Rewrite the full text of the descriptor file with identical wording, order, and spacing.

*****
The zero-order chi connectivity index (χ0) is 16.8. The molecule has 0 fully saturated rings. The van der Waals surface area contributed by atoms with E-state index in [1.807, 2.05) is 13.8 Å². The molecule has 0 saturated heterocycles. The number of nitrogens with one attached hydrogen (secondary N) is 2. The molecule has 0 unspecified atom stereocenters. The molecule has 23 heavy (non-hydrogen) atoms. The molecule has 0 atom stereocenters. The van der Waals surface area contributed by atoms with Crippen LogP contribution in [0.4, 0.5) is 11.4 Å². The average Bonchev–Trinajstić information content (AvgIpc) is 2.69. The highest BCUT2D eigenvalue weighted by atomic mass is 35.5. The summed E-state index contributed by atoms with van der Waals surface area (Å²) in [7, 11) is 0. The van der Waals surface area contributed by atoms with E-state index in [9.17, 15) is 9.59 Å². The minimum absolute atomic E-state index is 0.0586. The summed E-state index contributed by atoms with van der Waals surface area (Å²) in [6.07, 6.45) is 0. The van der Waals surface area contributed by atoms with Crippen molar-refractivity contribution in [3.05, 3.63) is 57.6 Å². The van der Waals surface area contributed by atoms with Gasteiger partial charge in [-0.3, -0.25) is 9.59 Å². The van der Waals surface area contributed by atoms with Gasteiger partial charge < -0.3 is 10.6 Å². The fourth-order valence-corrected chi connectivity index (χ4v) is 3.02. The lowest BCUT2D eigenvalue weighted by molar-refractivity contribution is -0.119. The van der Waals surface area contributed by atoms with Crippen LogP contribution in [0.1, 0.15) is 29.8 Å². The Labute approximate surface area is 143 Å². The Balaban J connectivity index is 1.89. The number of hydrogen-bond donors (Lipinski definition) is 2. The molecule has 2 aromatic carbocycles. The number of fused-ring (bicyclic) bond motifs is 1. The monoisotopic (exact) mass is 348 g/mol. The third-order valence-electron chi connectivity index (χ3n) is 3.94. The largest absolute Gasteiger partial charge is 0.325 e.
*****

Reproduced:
The zero-order chi connectivity index (χ0) is 16.8. The molecule has 0 fully saturated rings. The van der Waals surface area contributed by atoms with E-state index in [1.807, 2.05) is 13.8 Å². The molecule has 0 saturated heterocycles. The number of nitrogens with one attached hydrogen (secondary N) is 2. The molecule has 0 unspecified atom stereocenters. The molecule has 23 heavy (non-hydrogen) atoms. The molecule has 0 atom stereocenters. The van der Waals surface area contributed by atoms with Crippen LogP contribution in [0.4, 0.5) is 11.4 Å². The average Bonchev–Trinajstić information content (AvgIpc) is 2.69. The highest BCUT2D eigenvalue weighted by atomic mass is 35.5. The summed E-state index contributed by atoms with van der Waals surface area (Å²) in [7, 11) is 0. The van der Waals surface area contributed by atoms with E-state index in [9.17, 15) is 9.59 Å². The minimum absolute atomic E-state index is 0.0586. The summed E-state index contributed by atoms with van der Waals surface area (Å²) in [6.07, 6.45) is 0. The van der Waals surface area contributed by atoms with Crippen molar-refractivity contribution in [3.05, 3.63) is 57.6 Å². The van der Waals surface area contributed by atoms with Gasteiger partial charge in [-0.3, -0.25) is 9.59 Å². The van der Waals surface area contributed by atoms with Gasteiger partial charge < -0.3 is 10.6 Å². The fourth-order valence-corrected chi connectivity index (χ4v) is 3.02. The lowest BCUT2D eigenvalue weighted by molar-refractivity contribution is -0.119. The van der Waals surface area contributed by atoms with Crippen LogP contribution in [0.1, 0.15) is 29.8 Å². The Labute approximate surface area is 143 Å². The Balaban J connectivity index is 1.89. The number of hydrogen-bond donors (Lipinski definition) is 2. The molecule has 2 aromatic carbocycles. The number of fused-ring (bicyclic) bond motifs is 1. The monoisotopic (exact) mass is 348 g/mol. The third-order valence-electron chi connectivity index (χ3n) is 3.94. The largest absolute Gasteiger partial charge is 0.325 e.